location: Space Other
May 19 - May 26, 2006
MIT Visual Arts Program
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|6 is an exhibition showcasing the work of artists at MIT’s Visual Arts Program, a Master’s in Science degree emphasizing critical and experimental methods in contemporary art production. MIT artists share a valorization of process and performance that translates internal experience into public invention. The six artists featured in the exhibition employ highly interdisciplinary methods resulting in work that often eludes categorization: archaeologico institutional critique, bio-dietary-non-art, epistolary social sculpture, athletico symbolic trickery, transmissionary soundventions, and immersive story-telling.
Within these hybrid practices each artist, in different mediums, interrogates the limits of language by subjecting it to their own systems. Captology, a field involving technology and persuasion, surfaces as a new rhetoric within Oliver Lutz’s framework of ideologies, mysticism, and fantasies of power, control and collapse in painting, video and installation. Writing letters that script the receiver into a complicit enactment of their own fetishes, Marisa Jahn’s piece brings the letter in line with the haptic. Jae Rhim Lee explores how pain resists verbal language and through product design her articulate rigor for self-improvement reinvents a discourse. As part of his 'public works' projects, Maximilian Goldfarb transmits many authors in conflicting radio frequencies, the feedback noise of which elucidates content within moments of layered communication space. Hope Ginsburg's work always tells a story; she is interested in direct dialog with viewers and in creating conversation. Enfolded in time and its events, Ben Wood’s projections throw the delicate but piercing light of historicism on the official stories and façades of the institutions that display our history. Whether embedding space in sound or in self-sufficient green architecture the 6 artists will push the viewers’ imaginary of how the body can be manipulated in public space.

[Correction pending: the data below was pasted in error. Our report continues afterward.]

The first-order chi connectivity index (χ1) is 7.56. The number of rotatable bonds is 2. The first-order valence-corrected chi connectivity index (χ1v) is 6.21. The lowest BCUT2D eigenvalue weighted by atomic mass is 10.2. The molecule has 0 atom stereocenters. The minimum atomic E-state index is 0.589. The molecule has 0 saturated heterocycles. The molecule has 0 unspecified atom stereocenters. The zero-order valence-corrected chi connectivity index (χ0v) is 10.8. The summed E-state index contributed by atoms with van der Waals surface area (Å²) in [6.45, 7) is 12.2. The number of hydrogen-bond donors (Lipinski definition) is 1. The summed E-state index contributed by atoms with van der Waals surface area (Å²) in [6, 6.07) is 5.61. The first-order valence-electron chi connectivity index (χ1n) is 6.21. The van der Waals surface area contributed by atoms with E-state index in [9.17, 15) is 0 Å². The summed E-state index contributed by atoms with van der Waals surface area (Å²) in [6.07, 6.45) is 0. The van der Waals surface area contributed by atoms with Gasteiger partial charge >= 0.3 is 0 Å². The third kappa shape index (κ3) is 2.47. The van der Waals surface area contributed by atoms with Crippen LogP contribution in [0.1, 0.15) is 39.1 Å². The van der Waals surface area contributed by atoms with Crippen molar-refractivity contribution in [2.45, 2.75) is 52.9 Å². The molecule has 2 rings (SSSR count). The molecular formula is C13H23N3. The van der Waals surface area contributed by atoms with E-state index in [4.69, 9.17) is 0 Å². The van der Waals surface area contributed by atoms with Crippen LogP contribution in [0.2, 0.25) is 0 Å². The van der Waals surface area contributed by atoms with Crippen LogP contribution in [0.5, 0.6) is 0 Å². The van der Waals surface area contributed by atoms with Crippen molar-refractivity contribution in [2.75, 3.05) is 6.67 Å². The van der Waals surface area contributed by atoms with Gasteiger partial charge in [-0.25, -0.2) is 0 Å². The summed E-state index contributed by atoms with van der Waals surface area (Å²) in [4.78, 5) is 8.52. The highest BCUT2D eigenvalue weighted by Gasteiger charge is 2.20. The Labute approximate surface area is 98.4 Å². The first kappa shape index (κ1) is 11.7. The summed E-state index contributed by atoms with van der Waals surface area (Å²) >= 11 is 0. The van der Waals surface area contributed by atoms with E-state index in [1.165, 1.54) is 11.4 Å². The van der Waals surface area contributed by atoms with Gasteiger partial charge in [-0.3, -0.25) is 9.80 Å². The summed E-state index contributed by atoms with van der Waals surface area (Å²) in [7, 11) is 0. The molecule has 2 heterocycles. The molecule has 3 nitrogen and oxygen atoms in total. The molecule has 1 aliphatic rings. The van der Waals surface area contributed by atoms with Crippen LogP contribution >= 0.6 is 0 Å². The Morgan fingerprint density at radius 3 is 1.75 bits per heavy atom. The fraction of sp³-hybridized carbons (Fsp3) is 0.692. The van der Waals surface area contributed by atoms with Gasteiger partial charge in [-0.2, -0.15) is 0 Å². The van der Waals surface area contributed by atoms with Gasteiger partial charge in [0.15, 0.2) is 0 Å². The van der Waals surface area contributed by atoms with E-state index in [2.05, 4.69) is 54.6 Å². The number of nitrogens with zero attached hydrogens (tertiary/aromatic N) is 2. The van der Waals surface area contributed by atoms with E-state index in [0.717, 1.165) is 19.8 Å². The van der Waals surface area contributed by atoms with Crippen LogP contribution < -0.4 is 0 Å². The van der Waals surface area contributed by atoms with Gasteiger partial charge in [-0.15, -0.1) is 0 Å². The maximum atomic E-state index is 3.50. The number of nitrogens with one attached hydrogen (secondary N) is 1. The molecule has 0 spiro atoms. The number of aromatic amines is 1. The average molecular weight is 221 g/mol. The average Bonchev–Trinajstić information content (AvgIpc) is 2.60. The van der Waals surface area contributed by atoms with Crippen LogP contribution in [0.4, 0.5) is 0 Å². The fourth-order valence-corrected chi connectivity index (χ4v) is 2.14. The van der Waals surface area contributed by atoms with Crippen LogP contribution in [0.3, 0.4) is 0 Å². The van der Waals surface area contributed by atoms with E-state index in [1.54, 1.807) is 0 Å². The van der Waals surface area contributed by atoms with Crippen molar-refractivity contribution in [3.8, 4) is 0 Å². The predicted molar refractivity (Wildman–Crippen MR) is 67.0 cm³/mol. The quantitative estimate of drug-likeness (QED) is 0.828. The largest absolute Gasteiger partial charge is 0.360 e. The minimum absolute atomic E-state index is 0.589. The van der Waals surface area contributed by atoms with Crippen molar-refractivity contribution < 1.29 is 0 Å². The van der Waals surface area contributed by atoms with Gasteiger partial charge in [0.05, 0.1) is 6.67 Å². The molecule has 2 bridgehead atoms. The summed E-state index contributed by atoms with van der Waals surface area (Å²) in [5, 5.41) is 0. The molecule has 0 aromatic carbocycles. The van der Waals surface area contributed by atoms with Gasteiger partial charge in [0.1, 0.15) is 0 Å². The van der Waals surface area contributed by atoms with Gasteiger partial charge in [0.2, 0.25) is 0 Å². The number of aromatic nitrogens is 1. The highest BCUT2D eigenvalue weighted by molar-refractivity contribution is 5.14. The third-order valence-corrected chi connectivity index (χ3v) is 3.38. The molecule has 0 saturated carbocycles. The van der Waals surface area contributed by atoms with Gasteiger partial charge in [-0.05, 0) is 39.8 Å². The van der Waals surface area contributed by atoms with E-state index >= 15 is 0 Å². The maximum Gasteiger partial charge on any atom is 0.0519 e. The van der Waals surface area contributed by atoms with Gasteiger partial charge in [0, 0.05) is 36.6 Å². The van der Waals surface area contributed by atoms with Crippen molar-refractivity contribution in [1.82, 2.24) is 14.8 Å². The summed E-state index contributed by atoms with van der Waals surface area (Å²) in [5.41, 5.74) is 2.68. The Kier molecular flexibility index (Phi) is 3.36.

Bill Arning, curator of the LIST Visual Arts Center reputed for its challenging and intellectually inquisitive contemporary art exhibitions comments, “The MIT VAP artists seem to me unique in comparison to MFA candidates, and I see many different crops as a frequent visitor to all the area schools in that they emerge from the program ready to engage the culture beyond the parochial focus of the art market. Their practices are diverse and might have germinated from within many other parts of advanced cultural practice, such as anthropology, urban studies, archeology, botany and comparative literature-yet they do not slight the need for poetry, wit and beauty in engaging the general public in what might be considered obscure topics. They have clearly taken advantage of the diversity of MIT's brain power and programs. Their focus and discipline is crucial, as is their worldliness and knowledge of international art practice and history. It will be interesting to see where their future impact will happen, but it is sure to be substantial.”
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